Make Time for What You Want in The New Year
Most people in today’s working world are feeling the pressures of having too much to do and too little time to do it. The stress of trying to do more with less is beginning to take its toll on my productivity and of most of the people I know. The illnesses, mistakes and even accidents resulting from lack of sleep and extreme stress cost us more than what we are attempting to gain by doing too much. The realization that both time and energy are finite has prompted me to take a deeper look. This year, the buck stops here.
Over the past several years I have been on track with goals of improving my health and quality of life. It wasn’t one big thing; it was all the small adjustments to absolutely everything I do that has freed up minutes each day. That extra time has allowed me to dedicate time for activities that keep me physically fit and well (i.e., working out, sleeping and eating properly), which altogether have contributed to an improved quality of life. But it is still not enough.
Each day I become increasingly aware of the nagging feeling of moving too fast and missing something. I have missed friend’s birthdays, their children’s weddings and an elderly neighbor’s moving away party and remained unaware of some challenges close friends were facing, to name a few things I wish I had been present for. There have been far too many important occasions or life events that can’t be replicated. It’s time to take a closer look at where my time goes.
Going into the New Year, I have planned more changes that will impact my business and my daily life with the goal of improving my overall quality of life in several areas. To get started, my approach was to create a list of all of my activities and all of the people I am involved with on a daily or weekly basis. I then identified those activities that left me feeling tired or unproductive. Next, I started to identify the relationships (not done with this yet) that resulted in interactions that either left me feeling drained or cost me time with no pay back. The activities were easy enough to cease. The people side is a little tougher.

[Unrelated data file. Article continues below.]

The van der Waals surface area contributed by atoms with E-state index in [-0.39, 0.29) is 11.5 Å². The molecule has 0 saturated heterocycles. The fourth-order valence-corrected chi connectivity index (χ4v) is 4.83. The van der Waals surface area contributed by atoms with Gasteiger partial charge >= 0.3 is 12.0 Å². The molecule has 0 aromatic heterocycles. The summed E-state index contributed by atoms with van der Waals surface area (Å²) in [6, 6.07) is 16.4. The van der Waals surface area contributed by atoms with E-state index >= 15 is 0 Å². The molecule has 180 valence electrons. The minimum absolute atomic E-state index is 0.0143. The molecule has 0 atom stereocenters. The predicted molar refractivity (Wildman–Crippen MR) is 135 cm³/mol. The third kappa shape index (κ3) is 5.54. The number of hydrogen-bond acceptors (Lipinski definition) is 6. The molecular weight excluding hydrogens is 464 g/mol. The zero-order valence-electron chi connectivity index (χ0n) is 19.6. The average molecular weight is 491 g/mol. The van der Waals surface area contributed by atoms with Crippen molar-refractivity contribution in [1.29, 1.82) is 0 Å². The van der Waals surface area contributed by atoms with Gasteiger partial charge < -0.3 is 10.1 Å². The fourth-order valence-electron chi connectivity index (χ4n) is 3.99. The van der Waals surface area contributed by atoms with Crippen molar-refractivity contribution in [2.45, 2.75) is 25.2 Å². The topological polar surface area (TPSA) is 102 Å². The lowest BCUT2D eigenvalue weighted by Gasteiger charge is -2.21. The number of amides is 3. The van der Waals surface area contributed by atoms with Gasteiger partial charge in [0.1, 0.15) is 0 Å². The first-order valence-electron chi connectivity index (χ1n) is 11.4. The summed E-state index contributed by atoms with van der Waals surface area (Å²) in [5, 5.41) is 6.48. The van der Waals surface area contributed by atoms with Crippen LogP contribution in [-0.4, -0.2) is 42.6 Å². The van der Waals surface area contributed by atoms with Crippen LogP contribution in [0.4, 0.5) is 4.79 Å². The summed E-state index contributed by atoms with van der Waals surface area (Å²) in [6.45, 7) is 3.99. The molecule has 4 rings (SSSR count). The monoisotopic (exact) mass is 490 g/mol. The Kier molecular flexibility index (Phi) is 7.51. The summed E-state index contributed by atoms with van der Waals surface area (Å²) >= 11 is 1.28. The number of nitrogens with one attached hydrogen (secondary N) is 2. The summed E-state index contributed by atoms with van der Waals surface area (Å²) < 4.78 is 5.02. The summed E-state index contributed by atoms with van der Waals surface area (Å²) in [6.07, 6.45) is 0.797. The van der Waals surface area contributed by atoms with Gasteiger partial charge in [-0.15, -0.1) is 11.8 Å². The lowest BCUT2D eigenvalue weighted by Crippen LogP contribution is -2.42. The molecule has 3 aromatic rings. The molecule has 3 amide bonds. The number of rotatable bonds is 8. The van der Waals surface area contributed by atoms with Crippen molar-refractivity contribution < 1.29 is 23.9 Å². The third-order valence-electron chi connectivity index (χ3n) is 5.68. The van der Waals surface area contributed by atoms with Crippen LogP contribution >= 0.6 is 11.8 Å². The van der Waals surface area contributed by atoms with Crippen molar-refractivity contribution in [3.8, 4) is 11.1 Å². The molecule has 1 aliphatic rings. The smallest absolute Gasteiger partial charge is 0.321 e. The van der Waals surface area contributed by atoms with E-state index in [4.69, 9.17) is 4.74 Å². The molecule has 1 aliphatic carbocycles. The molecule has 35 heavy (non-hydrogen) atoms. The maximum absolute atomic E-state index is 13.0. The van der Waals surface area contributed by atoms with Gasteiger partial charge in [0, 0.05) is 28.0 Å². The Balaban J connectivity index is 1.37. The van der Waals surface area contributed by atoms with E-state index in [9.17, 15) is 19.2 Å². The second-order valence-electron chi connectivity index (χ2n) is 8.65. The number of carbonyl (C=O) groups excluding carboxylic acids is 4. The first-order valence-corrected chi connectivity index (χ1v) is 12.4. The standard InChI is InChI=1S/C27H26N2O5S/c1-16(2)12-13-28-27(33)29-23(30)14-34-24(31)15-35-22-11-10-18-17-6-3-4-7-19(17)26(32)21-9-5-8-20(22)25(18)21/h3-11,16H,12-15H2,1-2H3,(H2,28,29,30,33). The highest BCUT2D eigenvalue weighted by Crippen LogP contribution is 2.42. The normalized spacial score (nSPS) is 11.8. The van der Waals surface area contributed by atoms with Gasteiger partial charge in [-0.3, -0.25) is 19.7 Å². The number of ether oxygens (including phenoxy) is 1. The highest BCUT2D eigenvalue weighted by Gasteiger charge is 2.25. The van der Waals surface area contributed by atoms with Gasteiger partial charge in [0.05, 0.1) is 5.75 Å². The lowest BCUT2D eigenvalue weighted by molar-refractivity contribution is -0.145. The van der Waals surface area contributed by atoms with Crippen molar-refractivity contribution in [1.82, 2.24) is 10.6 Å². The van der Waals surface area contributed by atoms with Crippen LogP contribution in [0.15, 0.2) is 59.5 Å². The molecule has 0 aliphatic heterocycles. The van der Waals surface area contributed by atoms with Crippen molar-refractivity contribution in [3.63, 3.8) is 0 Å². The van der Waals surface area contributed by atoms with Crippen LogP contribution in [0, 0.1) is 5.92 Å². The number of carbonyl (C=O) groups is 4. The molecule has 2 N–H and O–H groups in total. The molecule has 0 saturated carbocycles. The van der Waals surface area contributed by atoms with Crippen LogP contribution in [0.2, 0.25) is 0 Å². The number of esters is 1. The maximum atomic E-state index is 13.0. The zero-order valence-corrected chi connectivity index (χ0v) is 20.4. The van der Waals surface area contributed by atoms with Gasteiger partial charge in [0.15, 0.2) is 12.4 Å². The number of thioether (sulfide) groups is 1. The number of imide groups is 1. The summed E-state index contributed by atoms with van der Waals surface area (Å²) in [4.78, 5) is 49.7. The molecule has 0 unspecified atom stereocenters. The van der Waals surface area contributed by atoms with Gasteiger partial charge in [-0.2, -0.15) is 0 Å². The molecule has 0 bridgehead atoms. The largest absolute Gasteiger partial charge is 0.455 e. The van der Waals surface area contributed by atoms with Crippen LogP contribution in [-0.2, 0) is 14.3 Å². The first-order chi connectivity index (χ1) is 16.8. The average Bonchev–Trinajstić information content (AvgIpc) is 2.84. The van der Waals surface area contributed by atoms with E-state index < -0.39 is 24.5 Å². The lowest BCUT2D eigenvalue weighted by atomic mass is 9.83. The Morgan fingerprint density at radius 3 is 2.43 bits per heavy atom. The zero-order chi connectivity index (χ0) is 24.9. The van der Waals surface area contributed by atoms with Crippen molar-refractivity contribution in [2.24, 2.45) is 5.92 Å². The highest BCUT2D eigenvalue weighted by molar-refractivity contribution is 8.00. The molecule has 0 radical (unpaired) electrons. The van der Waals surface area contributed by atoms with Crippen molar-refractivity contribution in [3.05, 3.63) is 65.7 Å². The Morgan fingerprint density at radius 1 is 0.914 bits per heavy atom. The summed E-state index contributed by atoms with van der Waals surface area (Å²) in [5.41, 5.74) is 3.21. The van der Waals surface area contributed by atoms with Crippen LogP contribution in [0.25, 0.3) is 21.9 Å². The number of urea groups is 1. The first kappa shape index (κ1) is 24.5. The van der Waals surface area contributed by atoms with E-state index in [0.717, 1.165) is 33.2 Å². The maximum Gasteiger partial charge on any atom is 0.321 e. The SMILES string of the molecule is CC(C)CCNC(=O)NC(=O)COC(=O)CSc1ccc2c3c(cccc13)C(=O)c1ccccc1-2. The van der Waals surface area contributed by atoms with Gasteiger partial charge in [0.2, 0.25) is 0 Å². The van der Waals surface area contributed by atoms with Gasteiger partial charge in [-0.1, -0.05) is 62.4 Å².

In order to make some serious changes, it takes some hard thinking (I am not done with this yet, either) and then creating a plan for changing or ending some relationships. With the first go around, I came away with a very full list of activities that still energize me, and coincidentally, a long list of people whose involvement in my life consistently is a positive or productive experience. Seeing what I want to keep in my life makes it somewhat easier to remove what I don’t want.
The tough part will be putting in place new behavior that over time, will make more room for all that I want in my life. As I have learned through taking steps to improve my health, it will take small, consistent behavior changes over a period of time to reach some bigger goals for my quality of life. And, as in years past, rather than wait for the New Year to start making changes, I began the moment the thought crossed my mind.
Going forward, I will review each day to determine what could have been left out or added to improve my quality of life. Yesterday I came up with three changes and have immediately taken action on all of them. That’s a good start.
What do you want to find time and energy for in this coming year?